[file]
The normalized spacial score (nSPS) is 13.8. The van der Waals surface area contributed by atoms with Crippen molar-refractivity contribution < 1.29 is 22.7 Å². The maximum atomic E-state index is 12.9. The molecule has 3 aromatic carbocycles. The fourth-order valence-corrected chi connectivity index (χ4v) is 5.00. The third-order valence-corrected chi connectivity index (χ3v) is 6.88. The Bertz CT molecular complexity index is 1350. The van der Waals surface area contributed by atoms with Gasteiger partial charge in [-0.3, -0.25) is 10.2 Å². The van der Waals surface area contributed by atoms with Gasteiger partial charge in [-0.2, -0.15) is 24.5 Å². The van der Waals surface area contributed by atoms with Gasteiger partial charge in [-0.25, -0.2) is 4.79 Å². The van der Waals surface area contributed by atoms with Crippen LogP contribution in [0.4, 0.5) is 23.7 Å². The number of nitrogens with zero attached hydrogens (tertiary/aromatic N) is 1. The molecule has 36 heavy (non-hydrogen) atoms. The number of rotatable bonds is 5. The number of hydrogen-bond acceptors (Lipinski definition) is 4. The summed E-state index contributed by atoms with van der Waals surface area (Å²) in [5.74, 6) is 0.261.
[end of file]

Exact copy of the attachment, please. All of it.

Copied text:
The normalized spacial score (nSPS) is 13.8. The van der Waals surface area contributed by atoms with Crippen molar-refractivity contribution < 1.29 is 22.7 Å². The maximum atomic E-state index is 12.9. The molecule has 3 aromatic carbocycles. The fourth-order valence-corrected chi connectivity index (χ4v) is 5.00. The third-order valence-corrected chi connectivity index (χ3v) is 6.88. The Bertz CT molecular complexity index is 1350. The van der Waals surface area contributed by atoms with Gasteiger partial charge in [-0.3, -0.25) is 10.2 Å². The van der Waals surface area contributed by atoms with Gasteiger partial charge in [-0.2, -0.15) is 24.5 Å². The van der Waals surface area contributed by atoms with Gasteiger partial charge in [-0.25, -0.2) is 4.79 Å². The van der Waals surface area contributed by atoms with Crippen LogP contribution in [0.4, 0.5) is 23.7 Å². The number of nitrogens with zero attached hydrogens (tertiary/aromatic N) is 1. The molecule has 36 heavy (non-hydrogen) atoms. The number of rotatable bonds is 5. The number of hydrogen-bond acceptors (Lipinski definition) is 4. The summed E-state index contributed by atoms with van der Waals surface area (Å²) in [5.74, 6) is 0.261.